Madigan supporting debt settlement legislation

By Nick Rees | Jan 13, 2010


SPRINGFIELD, Ill. (Legal Newsline) - Illinois Attorney General Lisa Madigan has introduced legislation designed to end abusive and unfair practices allegedly used by the debt settlement industry.

The legislation, introduced this week, seeks to prohibit debt settlement firms from charging upfront fees, basing final compensation on the amount saved from settling a debt and to ban advising consumers to stop paying their creditors.

Rep. Marlow Colvin (D-Chicago) will sponsor the bill, introduced as HB 4781. In the Senate, Sen. Jacqueline Collins (D-Chicago), will sponsor the bill.

"Consumers seldom, if ever, see all their debts settled when they enroll with these types of programs," Madigan said.

"In fact, they often end up owing more than the credit card debt they originally incurred. As consumer debt rates continue to grow, we must put an end to these abusive, deceptive practices and enact comprehensive reforms that require these companies to earn the fees they charge."

Complaints filed with Madigan's office allege that after paying a debt settlement provider for several months, consumers see little to no debt settled and, as a result of the missed payments to creditors, credit cards then add interest, fees and penalties to the consumers' credit card balances.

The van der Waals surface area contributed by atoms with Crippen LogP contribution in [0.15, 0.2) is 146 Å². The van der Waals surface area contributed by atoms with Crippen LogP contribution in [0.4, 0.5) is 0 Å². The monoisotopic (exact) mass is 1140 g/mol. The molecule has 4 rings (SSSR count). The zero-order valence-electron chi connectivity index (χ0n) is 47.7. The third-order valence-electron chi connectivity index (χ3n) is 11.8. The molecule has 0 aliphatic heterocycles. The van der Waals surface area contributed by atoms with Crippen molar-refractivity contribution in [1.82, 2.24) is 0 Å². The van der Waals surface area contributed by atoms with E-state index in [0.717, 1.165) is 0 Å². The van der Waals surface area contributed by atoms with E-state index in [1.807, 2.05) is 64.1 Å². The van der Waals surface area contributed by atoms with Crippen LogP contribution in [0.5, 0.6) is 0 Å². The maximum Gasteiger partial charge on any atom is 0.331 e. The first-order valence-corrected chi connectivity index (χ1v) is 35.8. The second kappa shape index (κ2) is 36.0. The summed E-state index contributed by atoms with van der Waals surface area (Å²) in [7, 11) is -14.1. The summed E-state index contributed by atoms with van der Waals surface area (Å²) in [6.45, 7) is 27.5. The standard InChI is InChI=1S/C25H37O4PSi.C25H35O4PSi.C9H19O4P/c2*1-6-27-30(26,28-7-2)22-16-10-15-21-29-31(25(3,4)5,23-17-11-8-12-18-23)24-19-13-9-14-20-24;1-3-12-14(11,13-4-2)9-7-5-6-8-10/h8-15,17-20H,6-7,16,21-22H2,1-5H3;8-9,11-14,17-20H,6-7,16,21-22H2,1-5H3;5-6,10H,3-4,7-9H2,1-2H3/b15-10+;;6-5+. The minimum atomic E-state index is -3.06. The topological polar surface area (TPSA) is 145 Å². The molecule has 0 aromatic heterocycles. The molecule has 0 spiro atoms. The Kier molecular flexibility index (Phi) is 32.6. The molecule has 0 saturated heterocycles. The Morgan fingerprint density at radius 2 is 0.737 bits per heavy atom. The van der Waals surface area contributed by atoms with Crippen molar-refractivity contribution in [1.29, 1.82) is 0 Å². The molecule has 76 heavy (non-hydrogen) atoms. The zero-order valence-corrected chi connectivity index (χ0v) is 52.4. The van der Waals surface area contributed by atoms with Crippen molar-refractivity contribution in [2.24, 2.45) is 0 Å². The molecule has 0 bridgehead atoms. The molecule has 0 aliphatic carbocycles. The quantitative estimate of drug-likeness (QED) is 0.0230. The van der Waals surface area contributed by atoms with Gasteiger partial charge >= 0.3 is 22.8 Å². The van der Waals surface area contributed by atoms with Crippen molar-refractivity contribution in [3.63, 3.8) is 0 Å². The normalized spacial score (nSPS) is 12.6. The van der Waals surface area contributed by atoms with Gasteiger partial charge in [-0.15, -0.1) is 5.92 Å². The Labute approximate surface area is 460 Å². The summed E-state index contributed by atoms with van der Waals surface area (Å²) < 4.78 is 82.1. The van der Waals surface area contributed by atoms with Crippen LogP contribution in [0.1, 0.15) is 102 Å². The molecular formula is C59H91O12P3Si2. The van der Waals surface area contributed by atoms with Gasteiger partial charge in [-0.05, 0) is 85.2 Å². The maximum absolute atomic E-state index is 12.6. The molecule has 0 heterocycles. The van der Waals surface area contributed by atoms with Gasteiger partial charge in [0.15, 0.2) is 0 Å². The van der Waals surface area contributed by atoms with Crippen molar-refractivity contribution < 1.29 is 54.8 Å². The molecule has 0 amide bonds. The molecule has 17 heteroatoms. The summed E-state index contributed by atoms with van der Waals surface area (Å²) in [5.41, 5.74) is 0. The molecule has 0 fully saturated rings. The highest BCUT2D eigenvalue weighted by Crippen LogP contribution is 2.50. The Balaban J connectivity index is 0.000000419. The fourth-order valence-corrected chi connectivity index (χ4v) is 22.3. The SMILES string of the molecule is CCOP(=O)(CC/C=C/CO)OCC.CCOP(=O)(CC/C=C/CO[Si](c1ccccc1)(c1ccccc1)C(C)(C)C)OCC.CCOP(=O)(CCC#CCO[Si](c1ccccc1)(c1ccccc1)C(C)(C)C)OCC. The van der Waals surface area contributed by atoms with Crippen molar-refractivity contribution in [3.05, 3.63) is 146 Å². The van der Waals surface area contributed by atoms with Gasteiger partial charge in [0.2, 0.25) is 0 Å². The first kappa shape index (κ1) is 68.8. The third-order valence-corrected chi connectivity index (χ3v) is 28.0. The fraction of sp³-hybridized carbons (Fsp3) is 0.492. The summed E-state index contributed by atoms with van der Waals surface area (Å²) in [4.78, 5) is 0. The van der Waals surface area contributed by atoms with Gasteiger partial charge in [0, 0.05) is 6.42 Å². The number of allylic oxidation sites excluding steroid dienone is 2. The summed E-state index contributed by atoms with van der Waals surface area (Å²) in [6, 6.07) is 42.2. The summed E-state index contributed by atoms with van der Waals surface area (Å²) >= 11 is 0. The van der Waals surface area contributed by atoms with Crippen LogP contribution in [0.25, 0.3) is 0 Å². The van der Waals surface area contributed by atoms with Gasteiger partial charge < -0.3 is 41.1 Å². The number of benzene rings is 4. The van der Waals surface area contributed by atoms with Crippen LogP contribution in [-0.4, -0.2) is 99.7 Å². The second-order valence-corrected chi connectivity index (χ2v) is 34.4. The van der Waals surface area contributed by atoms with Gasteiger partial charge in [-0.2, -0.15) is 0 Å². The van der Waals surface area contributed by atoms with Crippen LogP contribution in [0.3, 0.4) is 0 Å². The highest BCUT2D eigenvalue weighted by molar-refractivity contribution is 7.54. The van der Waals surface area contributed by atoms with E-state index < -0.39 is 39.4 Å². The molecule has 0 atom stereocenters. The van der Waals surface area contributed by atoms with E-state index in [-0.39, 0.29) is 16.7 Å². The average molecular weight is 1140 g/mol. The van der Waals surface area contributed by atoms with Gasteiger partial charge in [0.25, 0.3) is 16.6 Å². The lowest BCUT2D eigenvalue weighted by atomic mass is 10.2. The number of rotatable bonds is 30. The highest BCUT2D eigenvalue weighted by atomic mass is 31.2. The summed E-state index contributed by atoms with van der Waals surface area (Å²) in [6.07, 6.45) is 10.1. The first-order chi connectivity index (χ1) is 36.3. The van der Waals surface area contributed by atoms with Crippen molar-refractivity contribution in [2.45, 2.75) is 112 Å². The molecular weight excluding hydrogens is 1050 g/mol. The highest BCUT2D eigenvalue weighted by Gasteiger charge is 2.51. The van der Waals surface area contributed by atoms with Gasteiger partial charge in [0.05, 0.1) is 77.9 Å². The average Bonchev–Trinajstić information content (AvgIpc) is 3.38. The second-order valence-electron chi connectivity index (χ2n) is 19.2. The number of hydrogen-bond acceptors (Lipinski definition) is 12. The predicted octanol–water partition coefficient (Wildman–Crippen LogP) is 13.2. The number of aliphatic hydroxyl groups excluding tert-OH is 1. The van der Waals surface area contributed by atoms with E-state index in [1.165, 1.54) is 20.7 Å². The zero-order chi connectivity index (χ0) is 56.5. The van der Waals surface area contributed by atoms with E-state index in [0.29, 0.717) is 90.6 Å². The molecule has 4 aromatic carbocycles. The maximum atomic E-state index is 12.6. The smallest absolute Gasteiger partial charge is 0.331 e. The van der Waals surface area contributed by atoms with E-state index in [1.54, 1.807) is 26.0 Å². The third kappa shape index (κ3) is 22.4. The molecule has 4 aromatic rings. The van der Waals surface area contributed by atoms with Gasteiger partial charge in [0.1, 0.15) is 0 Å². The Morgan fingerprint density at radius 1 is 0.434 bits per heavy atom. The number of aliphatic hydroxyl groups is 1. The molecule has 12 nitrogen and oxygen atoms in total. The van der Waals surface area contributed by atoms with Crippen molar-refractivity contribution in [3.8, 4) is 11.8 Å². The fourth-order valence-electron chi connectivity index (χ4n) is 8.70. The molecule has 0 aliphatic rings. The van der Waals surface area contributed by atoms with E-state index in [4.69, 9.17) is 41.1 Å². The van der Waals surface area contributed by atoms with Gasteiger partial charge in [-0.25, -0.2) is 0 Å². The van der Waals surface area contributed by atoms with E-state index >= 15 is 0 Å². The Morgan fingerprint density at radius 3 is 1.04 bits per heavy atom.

Collection efforts are then usually started against consumers to recoup debt, negatively impacting the credit reports of consumers, she says.

Many consumers enrolled in debt settlement agreements have been sued by credit card companies attempting to collect the balance of the consumers' accounts.

Under Madigan's legislative proposal, debt settlement companies would be banned from operating in Illinois unless they meet a set of requirements, including not charging upfront or monthly fees and capping fees at five percent of the savings resulting from settling a debt.

Additionally, debt settlement companies wishing to operate in Illinois would not be allowed to advise consumers to stop paying creditors and would have to allow cancellation of a debt settlement contract at any time, promptly refunding any fees.

The companies would also be required to prohibit deceptive promises of specific results in advertising, marketing and other communications to consumers and disclose the risks involved in entering a debt settlement contract.

Madigan's proposal also calls for debt settlement companies to obtain a license through the Illinois Department of Financial and Professional Regulation and requires written, individualized financial analysis of each consumers financial situation before entering into a written contract with the consumer.

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